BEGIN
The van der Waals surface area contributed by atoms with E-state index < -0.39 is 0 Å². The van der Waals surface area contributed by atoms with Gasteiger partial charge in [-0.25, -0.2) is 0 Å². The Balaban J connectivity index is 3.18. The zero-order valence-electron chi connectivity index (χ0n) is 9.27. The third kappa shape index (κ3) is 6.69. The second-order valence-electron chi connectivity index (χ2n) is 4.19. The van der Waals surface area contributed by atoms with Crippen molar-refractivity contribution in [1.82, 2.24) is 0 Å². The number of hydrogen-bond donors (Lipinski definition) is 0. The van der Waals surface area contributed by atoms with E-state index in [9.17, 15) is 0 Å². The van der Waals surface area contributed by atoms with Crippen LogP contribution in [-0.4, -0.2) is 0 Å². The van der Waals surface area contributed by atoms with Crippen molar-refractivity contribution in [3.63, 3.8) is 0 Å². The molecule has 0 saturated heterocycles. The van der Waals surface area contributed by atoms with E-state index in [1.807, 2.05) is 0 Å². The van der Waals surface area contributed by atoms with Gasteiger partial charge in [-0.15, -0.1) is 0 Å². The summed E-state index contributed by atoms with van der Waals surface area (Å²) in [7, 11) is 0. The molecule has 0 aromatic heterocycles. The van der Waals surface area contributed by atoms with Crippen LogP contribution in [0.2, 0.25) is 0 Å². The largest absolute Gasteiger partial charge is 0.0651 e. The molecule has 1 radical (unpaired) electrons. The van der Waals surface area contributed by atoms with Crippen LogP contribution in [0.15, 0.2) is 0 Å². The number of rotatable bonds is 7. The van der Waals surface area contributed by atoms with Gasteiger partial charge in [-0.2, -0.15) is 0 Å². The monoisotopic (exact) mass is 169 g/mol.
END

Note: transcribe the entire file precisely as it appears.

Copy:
The van der Waals surface area contributed by atoms with E-state index < -0.39 is 0 Å². The van der Waals surface area contributed by atoms with Gasteiger partial charge in [-0.25, -0.2) is 0 Å². The Balaban J connectivity index is 3.18. The zero-order valence-electron chi connectivity index (χ0n) is 9.27. The third kappa shape index (κ3) is 6.69. The second-order valence-electron chi connectivity index (χ2n) is 4.19. The van der Waals surface area contributed by atoms with Crippen molar-refractivity contribution in [1.82, 2.24) is 0 Å². The number of hydrogen-bond donors (Lipinski definition) is 0. The van der Waals surface area contributed by atoms with E-state index in [9.17, 15) is 0 Å². The van der Waals surface area contributed by atoms with Crippen LogP contribution in [-0.4, -0.2) is 0 Å². The van der Waals surface area contributed by atoms with Crippen molar-refractivity contribution in [3.63, 3.8) is 0 Å². The molecule has 0 saturated heterocycles. The van der Waals surface area contributed by atoms with E-state index in [1.807, 2.05) is 0 Å². The van der Waals surface area contributed by atoms with Gasteiger partial charge in [-0.15, -0.1) is 0 Å². The summed E-state index contributed by atoms with van der Waals surface area (Å²) in [7, 11) is 0. The molecule has 0 aromatic heterocycles. The van der Waals surface area contributed by atoms with Crippen LogP contribution in [0.2, 0.25) is 0 Å². The largest absolute Gasteiger partial charge is 0.0651 e. The molecule has 1 radical (unpaired) electrons. The van der Waals surface area contributed by atoms with Crippen LogP contribution in [0.15, 0.2) is 0 Å². The number of rotatable bonds is 7. The van der Waals surface area contributed by atoms with Gasteiger partial charge in [-0.2, -0.15) is 0 Å². The monoisotopic (exact) mass is 169 g/mol.